In order to keep things in proper proportion, I offer another post to the kiddos (after all, they constitute a significant percentage of those filling the pews at GPC). If I had to guess, parents probably perk up when I address the children anyway, if posts are anything like sermons. Just do not label me a blogger or hurl other terms of derision at me (I speak, of course, tongue-in-cheek – no offense intended to the valuable contributions of some in the blogosphere).
And now, back to the children, most of whom want to know “what it is like” here.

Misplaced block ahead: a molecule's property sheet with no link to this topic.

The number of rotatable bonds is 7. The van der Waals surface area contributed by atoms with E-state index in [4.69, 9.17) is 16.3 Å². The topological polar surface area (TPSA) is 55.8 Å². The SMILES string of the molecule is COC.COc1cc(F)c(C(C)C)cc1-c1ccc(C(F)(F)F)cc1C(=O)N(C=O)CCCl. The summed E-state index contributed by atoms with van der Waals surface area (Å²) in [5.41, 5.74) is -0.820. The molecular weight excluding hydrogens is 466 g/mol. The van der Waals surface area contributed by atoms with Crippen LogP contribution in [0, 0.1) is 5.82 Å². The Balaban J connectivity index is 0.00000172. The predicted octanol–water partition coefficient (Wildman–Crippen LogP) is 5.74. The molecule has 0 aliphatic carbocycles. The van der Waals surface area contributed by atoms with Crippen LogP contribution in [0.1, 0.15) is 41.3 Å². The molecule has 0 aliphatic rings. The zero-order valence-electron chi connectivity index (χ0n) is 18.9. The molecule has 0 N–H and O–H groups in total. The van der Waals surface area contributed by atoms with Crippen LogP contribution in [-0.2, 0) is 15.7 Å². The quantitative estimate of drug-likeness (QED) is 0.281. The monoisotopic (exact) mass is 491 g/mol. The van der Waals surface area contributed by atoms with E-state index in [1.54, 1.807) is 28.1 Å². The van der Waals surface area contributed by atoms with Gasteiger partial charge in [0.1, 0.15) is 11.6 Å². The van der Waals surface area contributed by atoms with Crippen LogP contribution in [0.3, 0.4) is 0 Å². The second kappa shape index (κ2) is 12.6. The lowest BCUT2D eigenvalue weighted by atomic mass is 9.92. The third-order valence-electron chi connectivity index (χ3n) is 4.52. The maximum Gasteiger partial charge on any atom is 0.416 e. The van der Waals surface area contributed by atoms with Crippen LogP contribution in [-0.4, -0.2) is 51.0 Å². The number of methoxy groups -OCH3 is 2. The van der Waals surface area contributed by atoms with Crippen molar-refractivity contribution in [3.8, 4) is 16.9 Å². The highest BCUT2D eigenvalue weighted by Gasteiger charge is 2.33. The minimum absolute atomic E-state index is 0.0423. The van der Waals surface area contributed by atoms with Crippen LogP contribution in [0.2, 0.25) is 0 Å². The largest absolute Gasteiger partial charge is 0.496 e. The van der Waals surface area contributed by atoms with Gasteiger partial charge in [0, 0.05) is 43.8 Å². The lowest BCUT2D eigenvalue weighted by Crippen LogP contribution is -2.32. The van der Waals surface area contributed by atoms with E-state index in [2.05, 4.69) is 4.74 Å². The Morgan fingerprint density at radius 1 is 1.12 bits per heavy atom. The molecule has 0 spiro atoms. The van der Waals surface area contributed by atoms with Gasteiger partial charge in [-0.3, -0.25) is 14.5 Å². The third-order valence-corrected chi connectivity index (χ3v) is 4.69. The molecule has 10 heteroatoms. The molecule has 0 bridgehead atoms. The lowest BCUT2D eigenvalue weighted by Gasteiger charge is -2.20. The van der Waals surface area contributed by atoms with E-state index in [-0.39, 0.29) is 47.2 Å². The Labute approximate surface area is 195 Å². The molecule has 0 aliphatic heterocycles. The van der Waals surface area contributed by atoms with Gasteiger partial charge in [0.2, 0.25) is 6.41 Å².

What did you eat for breakfast? You may have to think for a second, unless you gobble up the same thing every morning. Well, food is one feature that distinguishes countries, people groups and even religions. You probably know that in Mexico (a country) they eat tacos and that Eskimos (a people group) eat fish and that Muslims and Jews (two religions) abstain from pork. Since I flew to India on a Middle-Eastern airline (think Muslims), I anticipated rightly that we would not be eating pork or shell fish over the Atlantic Ocean.